The Sustainability Question
The complex interactions of fire and environmental sustainability.
NFPA Journal®, November/December 2009
The Fire Protection Research Foundation’s recent 25th anniversary symposium, "Fire Protection and Safety: Preparing for the Next 25 Years," highlighted the emerging importance of the intersection of fire protection and environmental sustainability in decision-making for the built environment. At the symposium, stakeholders identified a broad range of key issues: water shortages, restrictions on chemical substances used to retard or suppress the development of fire, the shortage of naturally occurring materials with inherent fire protection features, new hazards introduced by alternative energy-based systems.
Much of the current conversation around these topics seems to focus on the negative aspects of integrating fire protection into the sustainability equation. However, our keynote speaker, Shere Abbott, director of the Center for Science and Practice of Sustainability at the University of Texas, provided a different perspective that is often lost in the detailed discussions of fire protection systems and their isolated interaction with the environment. That perspective is simply stated: unrestricted growth and development of unwanted fire has a catastrophic impact on our environment.
How do we come to grips in a systematic way with the various and complex interactions of fire and environmental sustainability? One possibility is the U.S. Green Building Council’s LEED system—the acronym stands for "Leadership in Energy and Environmental Design"—which is a grading scheme intended to focus the design community’s attention on the sustainability impact of building design and product features. Few fire protection features are explicitly addressed in this system, which attempts to assess sustainability systematically, in the context of a single building. The "grades" assigned those features are subjective, but they can be a first step in integrating fire protection into "green" design.
Other types of "green" rating systems are also emerging. For example, organizations such as Underwriters Laboratories and Green Seal have developed certification services to validate manufacturers’ sustainability claims and product performance against sustainability standards. These services are not fire-protection-specific, but they can be applied to fire protection products on an individual basis. Conceivably, an integrated environmental assessment could then be made of various "packages" or approaches used to meet building fire safety goals.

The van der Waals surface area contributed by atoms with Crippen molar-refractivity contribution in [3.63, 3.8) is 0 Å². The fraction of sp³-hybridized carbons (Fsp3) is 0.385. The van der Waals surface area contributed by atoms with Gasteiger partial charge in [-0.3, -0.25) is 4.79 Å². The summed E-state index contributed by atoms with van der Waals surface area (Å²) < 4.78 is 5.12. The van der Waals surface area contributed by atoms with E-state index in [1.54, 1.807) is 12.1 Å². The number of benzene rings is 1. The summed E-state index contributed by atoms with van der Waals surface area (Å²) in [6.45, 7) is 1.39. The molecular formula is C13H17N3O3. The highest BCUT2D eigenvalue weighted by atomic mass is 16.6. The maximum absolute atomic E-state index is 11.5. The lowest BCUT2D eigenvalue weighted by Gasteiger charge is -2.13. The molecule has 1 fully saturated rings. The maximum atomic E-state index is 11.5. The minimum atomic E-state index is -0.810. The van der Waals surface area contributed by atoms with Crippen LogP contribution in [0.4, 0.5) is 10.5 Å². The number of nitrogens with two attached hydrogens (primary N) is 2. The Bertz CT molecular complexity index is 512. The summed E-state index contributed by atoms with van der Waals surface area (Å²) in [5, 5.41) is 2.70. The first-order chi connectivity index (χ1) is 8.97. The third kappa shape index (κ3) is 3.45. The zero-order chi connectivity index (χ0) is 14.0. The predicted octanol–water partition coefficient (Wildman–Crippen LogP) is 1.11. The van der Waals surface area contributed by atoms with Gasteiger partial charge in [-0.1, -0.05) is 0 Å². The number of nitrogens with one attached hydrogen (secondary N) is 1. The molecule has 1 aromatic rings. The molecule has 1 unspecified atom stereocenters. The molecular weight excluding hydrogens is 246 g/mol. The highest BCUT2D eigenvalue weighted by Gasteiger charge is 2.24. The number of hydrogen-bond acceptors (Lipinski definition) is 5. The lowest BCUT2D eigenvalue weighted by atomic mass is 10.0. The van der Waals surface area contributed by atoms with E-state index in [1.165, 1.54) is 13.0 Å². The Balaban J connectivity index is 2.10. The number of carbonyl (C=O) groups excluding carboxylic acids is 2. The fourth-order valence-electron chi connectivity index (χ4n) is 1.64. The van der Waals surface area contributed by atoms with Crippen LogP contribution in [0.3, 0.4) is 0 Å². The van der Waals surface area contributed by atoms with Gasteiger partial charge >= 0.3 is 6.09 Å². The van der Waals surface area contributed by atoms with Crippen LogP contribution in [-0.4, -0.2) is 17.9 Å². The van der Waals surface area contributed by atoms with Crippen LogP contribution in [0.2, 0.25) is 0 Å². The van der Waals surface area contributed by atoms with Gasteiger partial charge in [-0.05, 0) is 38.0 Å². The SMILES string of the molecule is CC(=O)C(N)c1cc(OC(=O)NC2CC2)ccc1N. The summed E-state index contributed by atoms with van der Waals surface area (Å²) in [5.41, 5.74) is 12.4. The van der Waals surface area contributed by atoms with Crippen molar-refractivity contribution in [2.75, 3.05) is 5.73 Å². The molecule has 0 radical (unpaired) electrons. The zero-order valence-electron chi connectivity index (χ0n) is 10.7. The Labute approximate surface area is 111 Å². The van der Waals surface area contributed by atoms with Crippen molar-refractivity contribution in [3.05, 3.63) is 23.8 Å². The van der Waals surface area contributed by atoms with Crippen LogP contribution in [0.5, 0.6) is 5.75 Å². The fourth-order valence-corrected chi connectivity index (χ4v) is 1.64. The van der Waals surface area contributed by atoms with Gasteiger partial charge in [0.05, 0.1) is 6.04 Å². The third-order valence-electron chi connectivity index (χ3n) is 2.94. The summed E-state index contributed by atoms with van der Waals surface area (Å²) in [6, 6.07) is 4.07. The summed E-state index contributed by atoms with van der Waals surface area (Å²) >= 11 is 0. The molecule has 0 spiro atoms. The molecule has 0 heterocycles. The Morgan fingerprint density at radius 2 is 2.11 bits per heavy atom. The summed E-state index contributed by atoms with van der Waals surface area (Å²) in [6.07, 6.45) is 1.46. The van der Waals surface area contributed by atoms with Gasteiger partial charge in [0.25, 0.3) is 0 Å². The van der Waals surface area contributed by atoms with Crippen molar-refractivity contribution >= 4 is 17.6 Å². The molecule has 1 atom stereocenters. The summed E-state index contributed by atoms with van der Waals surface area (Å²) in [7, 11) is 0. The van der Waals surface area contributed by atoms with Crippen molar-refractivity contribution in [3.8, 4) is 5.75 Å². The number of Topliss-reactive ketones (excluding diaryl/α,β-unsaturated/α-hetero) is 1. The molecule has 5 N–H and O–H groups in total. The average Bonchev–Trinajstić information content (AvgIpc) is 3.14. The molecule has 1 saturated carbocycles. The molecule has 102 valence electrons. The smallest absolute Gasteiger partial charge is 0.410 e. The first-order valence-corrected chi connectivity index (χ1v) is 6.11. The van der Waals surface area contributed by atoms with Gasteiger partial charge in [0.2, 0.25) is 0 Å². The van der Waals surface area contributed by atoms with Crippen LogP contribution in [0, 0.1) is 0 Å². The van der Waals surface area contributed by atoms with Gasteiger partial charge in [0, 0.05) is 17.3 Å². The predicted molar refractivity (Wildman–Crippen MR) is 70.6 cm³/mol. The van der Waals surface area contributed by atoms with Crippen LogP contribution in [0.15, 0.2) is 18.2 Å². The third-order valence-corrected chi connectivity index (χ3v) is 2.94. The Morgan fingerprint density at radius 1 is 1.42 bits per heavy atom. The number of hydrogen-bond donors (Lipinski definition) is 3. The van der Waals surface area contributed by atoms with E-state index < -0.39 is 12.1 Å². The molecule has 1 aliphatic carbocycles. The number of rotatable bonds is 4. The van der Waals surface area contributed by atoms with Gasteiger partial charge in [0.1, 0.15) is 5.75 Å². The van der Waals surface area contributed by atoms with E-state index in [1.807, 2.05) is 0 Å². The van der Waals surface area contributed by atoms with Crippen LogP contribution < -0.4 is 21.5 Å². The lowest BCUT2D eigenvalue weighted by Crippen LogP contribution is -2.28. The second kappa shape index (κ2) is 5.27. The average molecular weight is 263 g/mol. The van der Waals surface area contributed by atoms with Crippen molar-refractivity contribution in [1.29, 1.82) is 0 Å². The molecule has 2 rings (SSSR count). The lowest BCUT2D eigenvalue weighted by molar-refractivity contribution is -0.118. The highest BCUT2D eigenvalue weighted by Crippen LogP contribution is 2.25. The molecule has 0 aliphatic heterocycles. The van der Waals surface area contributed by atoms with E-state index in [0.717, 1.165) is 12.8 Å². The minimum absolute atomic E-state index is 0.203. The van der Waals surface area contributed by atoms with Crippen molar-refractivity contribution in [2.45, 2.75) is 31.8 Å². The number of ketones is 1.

However, there is one major weakness in this approach toward assessing the "green" content of building designs and systems: there is no explicit means to account for the sustainability impact of doing nothing about fire protection. In other words, if we replaced fire-resistant construction with conventional walls and floor systems or if we removed suppression systems from buildings, how would the LEED system or other green rating systems account for the substantially increased impact on the environment resulting from building component damage in the event of fire? How would those systems account for the consequent replacement, hazardous waste production, reduced air quality, contaminated groundwater, and other negative effects of unwanted fire? For a generation that has not experienced the major urban fires that took place before modern fire protection practices, the recent (and frequent) emergence of wildland fires at the urban interface is a graphic illustration of the impact of unwanted and uncontrolled fire on the environment.
The research agenda that grew out of our symposium identified the tension between fire and sustainability as a major emerging issue for us to address. So far, we have done that through individual projects: protecting against the hazards of alternative energy sources, removing the barriers to the use of water-conserving home fire sprinklers, ensuring effective fire protection system performance in the presence of energy-conserving fans, and others. But we face a broader challenge: to enter into the sustainability dialogue with scientifically based, system-wide assessments of the influence of fire and fire protection systems, so that, in the end, fire safety is not compromised in our movement toward a more sustainable environment.
Kathleen H. Almand, P.E. , FSFPE, is the executive director of the Fire Protection Research Foundation.